The remaining 6 patients with incomplete thrombosis
each underwent a second-stage procedure after follow-up
CT scans revealed expansion of a descending or TAAA. The
mean duration between the first and second procedures
was 511  336 days. Three received an anastomosis between
the distal end of the LET and descending aorta
through a left thoracotomy, and the other 3 underwent
TAAA repair using the branched graft.
The average follow-up was 3326 months (range, 4 days
to 94 months), and overall survival was 88%, 83%, and 75%
at 1, 3, and 5 years after aneurysm repair with the LET.
Rupture or reexpansion of the aneurysm was not encountered
in those with complete thrombosis, but 4 of the 23
patients with incomplete thrombosis died of a ruptured
aneurysm before undergoing a second-stage procedure
(Table 5). One patient who refused the operation and died
after discharge was considered as a late death. Aside from
this patient, no other late death resulted from rupture of a
treated aortic arch aneurysm (Table 6).
Table 2. Univariate Analysis of Association Between Patient
Risk Factors and Spinal Cord Ischemia
Variables
No SCI
(n  102)
Mean  SD
or No. (%)
SCI
(n  9)
Mean  SD
or No. (%) p Value
Age, y 69  10 71  10 0.43
CAD 23 (22.5) 2 (22.2) 0.99
Diabetes mellitus 8 (7.8) 1 (11.1) 0.55
Hypertension 55 (53.9) 5 (55.6) 0.99
Cerebrovascular disease 19 (18.6) 0 (0) 0.35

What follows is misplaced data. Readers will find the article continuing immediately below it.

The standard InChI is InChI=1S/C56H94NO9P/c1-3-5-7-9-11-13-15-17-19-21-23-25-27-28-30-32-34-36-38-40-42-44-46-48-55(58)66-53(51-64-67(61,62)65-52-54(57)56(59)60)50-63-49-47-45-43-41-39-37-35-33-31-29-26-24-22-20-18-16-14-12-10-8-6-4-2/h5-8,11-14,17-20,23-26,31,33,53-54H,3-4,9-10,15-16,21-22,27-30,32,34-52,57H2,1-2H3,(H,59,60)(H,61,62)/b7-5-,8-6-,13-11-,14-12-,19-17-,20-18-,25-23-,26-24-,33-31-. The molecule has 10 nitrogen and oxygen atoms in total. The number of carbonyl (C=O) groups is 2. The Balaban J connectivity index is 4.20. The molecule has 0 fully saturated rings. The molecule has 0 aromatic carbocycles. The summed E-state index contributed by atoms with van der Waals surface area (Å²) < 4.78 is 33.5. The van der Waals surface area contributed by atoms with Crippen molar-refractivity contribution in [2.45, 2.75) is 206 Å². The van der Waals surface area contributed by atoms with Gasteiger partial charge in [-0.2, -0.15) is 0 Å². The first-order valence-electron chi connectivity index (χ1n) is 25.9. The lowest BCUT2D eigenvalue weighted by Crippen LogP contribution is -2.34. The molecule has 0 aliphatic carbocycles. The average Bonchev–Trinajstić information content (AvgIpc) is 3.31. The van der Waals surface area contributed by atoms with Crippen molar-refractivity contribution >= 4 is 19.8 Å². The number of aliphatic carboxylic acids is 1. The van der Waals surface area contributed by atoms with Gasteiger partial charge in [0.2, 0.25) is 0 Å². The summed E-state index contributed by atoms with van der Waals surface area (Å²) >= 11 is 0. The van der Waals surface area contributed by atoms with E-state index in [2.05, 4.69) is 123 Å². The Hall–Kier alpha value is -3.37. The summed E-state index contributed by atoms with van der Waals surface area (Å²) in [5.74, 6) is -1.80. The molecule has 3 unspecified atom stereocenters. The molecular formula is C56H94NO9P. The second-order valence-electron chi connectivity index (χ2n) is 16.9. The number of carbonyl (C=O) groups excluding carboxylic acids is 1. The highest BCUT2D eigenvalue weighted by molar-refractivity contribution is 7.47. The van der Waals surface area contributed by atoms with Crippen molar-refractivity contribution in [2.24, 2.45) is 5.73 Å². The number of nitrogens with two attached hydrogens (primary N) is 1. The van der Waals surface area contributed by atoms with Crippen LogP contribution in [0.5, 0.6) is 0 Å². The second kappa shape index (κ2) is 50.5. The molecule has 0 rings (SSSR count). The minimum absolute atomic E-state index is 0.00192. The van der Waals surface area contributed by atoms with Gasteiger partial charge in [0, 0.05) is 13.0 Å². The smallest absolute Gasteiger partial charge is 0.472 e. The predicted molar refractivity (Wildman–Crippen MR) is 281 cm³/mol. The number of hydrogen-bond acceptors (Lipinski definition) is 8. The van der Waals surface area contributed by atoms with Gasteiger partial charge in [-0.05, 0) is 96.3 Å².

COPD 27 (26.4) 1 (11.1) 0.44
Renal failure 9 (8.8) 1 (11.1) 0.59
Previous AAA repair 19 (18.6) 2 (22.2) 0.68
Aneurysm diameter, mm 58  12 55  10 0.58
Dissecting aneurysm 28 (27.5) 2 (22.2) 0.99
Extension beyond carina 25 (24.5) 2 (22.2) 0.99
CPB time, min 210  59 210  49 0.81
Open distal time, mina 27  10 23  11 0.16
SCP time, min 96  29 93  22 0.86
LET length, cm 15.8  3.2 16.8  2.1 0.47
LET diameter, mm 25 2 24 2 0.91
End of LET (Th) 7.5  1.1 8.4  1.2 0.03
a Hypothermic circulatory arrest time of the lower body for open distal
anastomosis.
AAA  abdominal aortic aneurysm; CAD  coronary artery disease;
COPD  chronic obstructive pulmonary disease; CPB  cardiopulmonary
bypass; LET  long elephant trunk; SCP  selective
cerebral perfusion; SD  standard deviation.
Table 3. Univariate Analysis of Association Between Patient
Perioperative Factors and Complete Aneurysmal Thrombosis
Around Long Elephant Trunk
Variables
Thrombosed
(n  88)
Mean  SD;
No. (%)
Non-thrombosed
(n  23)
Mean  SD;
No. (%) p Value
Age, y 69 9 71  12 0.099
Aneurysm diameter,
mm
56  11 66  13 0.0016
Diameter  7 cm 5 (6) 7 (30) 0.0027
Extension beyond
carina
13 (15) 14 (61) 0.0001
Dissecting aneurysm 25 (28) 5 (22) 0.607
Degenerative
aneurysm
63 (72) 18 (78) 0.607
End of LET (Th) 7.6  1.2 7.5  1.2 0.9772
LET  long elephant trunk; SD  standard deviation.
Table 4. Postoperative Mortality and Morbidity
Variable No. (%)
Early death (30 d) 2 (1.8)
Hospital death 7 (6.3)
Cerebral infarction 2 (1.8)
Spinal cord ischemia
Transient (resolved  24 h) 5 (4.5)
Permanent 4 (3.6)
Mechanical ventilation
24 h 77 (69)
24 to 48 h 13 (12)
48 21 (19)
Table 5. Features of Aneurysmal Ruptures Before
Second-Stage Procedure
Extension of
Aneurysm
Aneurysm
Size, mm
Thrombosis
Around
LET
Rupture